Le Cirque Invisible

27 August 2009, Southbank Centre’s Queen Elizabeth Hall, London

Usually by the time I get my act together and post a review, the run of the show is over.

But ha ha! 😀 This time, my review comes at a time where it can actually influence whether or not you want to go see the show. But this isn’t because I’m organized this time round, it’s because I watched this last year and due to its sold-out run, Southbank have brought it back (ends next week). So it doesn’t matter that I’m a year late. And even more, it doesn’t matter because the show will be absolutely the same. Apparently Jean-Baptiste Thiérrée and Victoria Chaplin (yup Charlie Chaplin’s daughter) have been doing this same exact show for the past decade. No changes whatsoever. It’s great though, because I really liked seeing what I would classify as old-school magic. Where what happens on stage doesn’t have to be a huge spectacle or particularly polished for you to appreciate simple illusions. It’s almost as if it was a window into magic of the 19…50s?

This husband and wife duo are a great match on stage. Together they present a show about illusion and magic – stretching your imagination and showing you how you can find magic and beauty in everyday life. They could not be further apart on the spectrum of performance. Jean-Baptiste did laugh-out-loud skits that at times were so ridiculous and ludicrous, yet so simple, that they were really funny (especially paired with his huge round eyes), whilst Victoria Chaplin did sensuously beautiful stunts and costume-changes. One moment she would be hanging upside down from a tightrope, the next moment she’d be changing within seconds from a seahorse to a shrimp to a strange underwater animal just by folding and unfolding bits and pieces of costumes. It worked really well in enthralling the audience that was a mix of adults and children – moments of shared joy were particularly enhanced because different age groups would laugh or would ooh and ahh at different things.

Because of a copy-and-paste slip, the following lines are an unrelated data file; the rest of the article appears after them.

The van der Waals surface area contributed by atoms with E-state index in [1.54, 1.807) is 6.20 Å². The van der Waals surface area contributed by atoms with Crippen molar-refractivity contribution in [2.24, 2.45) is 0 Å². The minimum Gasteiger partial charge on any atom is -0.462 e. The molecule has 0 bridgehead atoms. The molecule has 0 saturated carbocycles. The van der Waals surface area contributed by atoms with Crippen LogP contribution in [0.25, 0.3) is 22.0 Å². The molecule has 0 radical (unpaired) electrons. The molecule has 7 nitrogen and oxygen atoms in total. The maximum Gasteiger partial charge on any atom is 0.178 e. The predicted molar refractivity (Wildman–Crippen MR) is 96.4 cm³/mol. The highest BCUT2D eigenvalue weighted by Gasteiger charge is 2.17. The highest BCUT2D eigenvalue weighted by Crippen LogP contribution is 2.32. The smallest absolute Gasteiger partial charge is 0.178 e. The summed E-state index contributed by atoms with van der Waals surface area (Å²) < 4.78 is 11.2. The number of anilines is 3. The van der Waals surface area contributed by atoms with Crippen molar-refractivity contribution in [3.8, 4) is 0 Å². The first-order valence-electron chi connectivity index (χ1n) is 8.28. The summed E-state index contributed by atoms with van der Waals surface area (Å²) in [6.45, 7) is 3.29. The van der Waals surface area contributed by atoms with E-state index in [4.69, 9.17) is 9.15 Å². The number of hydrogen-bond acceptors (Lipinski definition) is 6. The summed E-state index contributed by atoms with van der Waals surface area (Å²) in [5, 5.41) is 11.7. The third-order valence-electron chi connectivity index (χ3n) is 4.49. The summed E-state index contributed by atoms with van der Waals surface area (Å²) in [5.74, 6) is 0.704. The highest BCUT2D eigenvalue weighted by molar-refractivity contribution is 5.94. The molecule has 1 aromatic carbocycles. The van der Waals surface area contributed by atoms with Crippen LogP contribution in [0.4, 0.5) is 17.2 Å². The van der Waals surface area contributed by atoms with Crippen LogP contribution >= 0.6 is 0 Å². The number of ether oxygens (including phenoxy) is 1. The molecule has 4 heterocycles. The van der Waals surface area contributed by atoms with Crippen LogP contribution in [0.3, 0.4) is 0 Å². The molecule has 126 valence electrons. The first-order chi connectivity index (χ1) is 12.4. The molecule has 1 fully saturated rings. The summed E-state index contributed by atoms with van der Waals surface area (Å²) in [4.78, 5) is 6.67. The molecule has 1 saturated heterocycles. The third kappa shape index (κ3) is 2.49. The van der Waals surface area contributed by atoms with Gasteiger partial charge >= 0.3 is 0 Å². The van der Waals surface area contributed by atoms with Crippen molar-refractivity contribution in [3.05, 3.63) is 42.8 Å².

I guess the only negative thing one can say about this show is that there is no narrative at all – it really is many sequences stringed together. But I didn’t mind it at all.

It’s pretty amazing that even though I watched this a year ago, I can still vividly remember quite a lot of it – props to the performers! I loved the Jean-Louis magic rabbit box, Jean-Baptiste’s ridiculous costumes and blending into backdrops, Victoria Chaplin’s mesmerising dream-like costumes and sequences. She’s really had a huge influence on her son (James Thiérrée). I can see the resemblance in styles. But this is also probably because she helps with designing his sets and costumes too. And you know what’s particularly amazing about her? She’s 59 and still so incredibly flexible!

Anyway, for a fun light-hearted night out, go see them! (Though I hear that Jean Baptiste is quite a character off-stage…)


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